Ariel Cohen of the Heritage Foundation -
The following is testimony that Ariel Cohen, senior research fellow at the Heritage Foundation, gave to the Senate Foreign Relations Subcommittee on European Affairs about the Eastern Partnership.
Since the implementation of the Partnership and Cooperation Agreement (PCA), the EU has continued to reach out to Ukraine, requesting Ukrainian political and legal reforms in exchange for trade expansion and economic integration with the EU, which would bring distinct benefits for Ukraine. However, mounting Russian pressure threatens to derail the EU's decade-long integration efforts
At the end of October and on November 9, President Yanukovych met with Russian President Vladimir Putin. Both sides published minimal information about these meetings, but a number of signs suggest that Russia's vehement opposition to Ukraine's AA and DCFTA membership is the key dynamic in the relationships between Kyiv and Moscow, and European capitals and Russia.
The future of the jailed former prime minister Yulia Tymoshenko and President Yanukovych's resistance to European pressure to pardon and release her seem to be playing a key role in the drama. First, the Ukrainian authorities launched new proceedings against Tymoshenko, which may lead to a jail term of up to 10 years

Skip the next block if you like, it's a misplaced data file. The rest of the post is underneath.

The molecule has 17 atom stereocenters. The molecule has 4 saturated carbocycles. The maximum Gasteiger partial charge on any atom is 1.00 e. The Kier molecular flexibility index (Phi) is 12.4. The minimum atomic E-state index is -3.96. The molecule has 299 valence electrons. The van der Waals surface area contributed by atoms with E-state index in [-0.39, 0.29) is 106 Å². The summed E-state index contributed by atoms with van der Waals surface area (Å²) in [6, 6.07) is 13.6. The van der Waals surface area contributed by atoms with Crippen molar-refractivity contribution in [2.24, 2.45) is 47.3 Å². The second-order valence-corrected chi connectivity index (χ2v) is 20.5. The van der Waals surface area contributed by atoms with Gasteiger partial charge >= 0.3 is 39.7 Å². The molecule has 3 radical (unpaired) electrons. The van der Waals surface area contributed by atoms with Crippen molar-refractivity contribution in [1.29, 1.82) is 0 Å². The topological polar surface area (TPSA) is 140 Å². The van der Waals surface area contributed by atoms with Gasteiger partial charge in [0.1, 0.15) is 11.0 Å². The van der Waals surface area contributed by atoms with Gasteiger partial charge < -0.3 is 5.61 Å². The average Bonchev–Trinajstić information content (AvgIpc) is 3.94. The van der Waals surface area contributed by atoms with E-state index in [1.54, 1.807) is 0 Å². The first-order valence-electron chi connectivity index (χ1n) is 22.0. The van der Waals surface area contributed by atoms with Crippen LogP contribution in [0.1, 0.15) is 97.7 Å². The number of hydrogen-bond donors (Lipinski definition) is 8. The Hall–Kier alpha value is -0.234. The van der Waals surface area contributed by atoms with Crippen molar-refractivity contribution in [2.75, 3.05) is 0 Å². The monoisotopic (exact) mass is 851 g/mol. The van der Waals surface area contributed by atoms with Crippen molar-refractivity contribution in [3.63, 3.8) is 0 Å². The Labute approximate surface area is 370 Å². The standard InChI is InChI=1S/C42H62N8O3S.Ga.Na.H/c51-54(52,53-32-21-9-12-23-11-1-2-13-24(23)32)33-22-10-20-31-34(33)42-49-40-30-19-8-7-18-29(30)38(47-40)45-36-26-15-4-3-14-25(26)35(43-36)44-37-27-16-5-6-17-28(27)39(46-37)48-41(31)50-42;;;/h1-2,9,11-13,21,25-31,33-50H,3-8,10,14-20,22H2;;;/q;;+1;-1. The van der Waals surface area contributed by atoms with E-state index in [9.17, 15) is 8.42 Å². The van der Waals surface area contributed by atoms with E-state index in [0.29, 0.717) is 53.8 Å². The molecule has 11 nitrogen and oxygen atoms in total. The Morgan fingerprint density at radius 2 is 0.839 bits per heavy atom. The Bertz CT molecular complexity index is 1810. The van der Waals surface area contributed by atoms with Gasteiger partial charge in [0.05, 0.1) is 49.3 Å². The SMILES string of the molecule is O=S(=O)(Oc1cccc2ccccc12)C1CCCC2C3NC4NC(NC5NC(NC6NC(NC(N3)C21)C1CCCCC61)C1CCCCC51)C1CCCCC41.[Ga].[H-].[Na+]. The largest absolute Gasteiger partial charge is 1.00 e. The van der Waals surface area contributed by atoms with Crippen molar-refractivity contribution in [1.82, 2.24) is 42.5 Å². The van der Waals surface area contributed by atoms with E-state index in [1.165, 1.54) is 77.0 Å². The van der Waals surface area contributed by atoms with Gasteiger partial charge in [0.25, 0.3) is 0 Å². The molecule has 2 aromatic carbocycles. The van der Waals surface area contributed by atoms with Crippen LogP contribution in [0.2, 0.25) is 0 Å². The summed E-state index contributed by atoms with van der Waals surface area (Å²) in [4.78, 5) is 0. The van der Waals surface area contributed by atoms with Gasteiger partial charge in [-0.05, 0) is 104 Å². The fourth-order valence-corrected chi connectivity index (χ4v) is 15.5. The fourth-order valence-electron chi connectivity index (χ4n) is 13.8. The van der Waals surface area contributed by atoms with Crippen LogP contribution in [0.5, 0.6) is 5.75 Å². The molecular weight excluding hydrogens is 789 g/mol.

Second, a senior representative of the ruling Party of Regions announced in Kyiv that Ukraine may forgo the Association Agreement with the EU. The ruling Party of Regions refused to consider the new legislation allowing prisoners to leave abroad for medical treatment. It also pushed through legislation aimed at blocking world heavyweight champion Vitaly Klichko from running for presidency in 2014. Finally, Tymoshenko's attorney has been detained on criminal charges. All this suggests that Russia's pressure may have worked, and there will be no deal with the EU.